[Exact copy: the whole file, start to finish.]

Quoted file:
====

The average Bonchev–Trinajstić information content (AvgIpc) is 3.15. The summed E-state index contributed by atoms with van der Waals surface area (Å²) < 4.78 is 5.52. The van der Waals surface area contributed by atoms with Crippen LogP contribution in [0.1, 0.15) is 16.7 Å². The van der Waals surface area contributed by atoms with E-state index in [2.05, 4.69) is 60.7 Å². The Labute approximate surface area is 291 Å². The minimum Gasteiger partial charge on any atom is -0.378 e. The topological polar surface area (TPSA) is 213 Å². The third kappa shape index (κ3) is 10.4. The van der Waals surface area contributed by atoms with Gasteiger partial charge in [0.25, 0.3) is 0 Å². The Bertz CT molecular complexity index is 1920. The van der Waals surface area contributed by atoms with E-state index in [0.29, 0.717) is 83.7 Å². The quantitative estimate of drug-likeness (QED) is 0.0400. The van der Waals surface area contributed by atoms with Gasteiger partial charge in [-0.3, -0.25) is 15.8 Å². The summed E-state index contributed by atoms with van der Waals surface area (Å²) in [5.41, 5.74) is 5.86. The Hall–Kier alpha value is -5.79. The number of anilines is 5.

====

The average Bonchev–Trinajstić information content (AvgIpc) is 3.15. The summed E-state index contributed by atoms with van der Waals surface area (Å²) < 4.78 is 5.52. The van der Waals surface area contributed by atoms with Crippen LogP contribution in [0.1, 0.15) is 16.7 Å². The van der Waals surface area contributed by atoms with E-state index in [2.05, 4.69) is 60.7 Å². The Labute approximate surface area is 291 Å². The minimum Gasteiger partial charge on any atom is -0.378 e. The topological polar surface area (TPSA) is 213 Å². The third kappa shape index (κ3) is 10.4. The van der Waals surface area contributed by atoms with Gasteiger partial charge in [0.25, 0.3) is 0 Å². The Bertz CT molecular complexity index is 1920. The van der Waals surface area contributed by atoms with E-state index in [0.29, 0.717) is 83.7 Å². The quantitative estimate of drug-likeness (QED) is 0.0400. The van der Waals surface area contributed by atoms with Gasteiger partial charge in [-0.3, -0.25) is 15.8 Å². The summed E-state index contributed by atoms with van der Waals surface area (Å²) in [5.41, 5.74) is 5.86. The Hall–Kier alpha value is -5.79. The number of anilines is 5.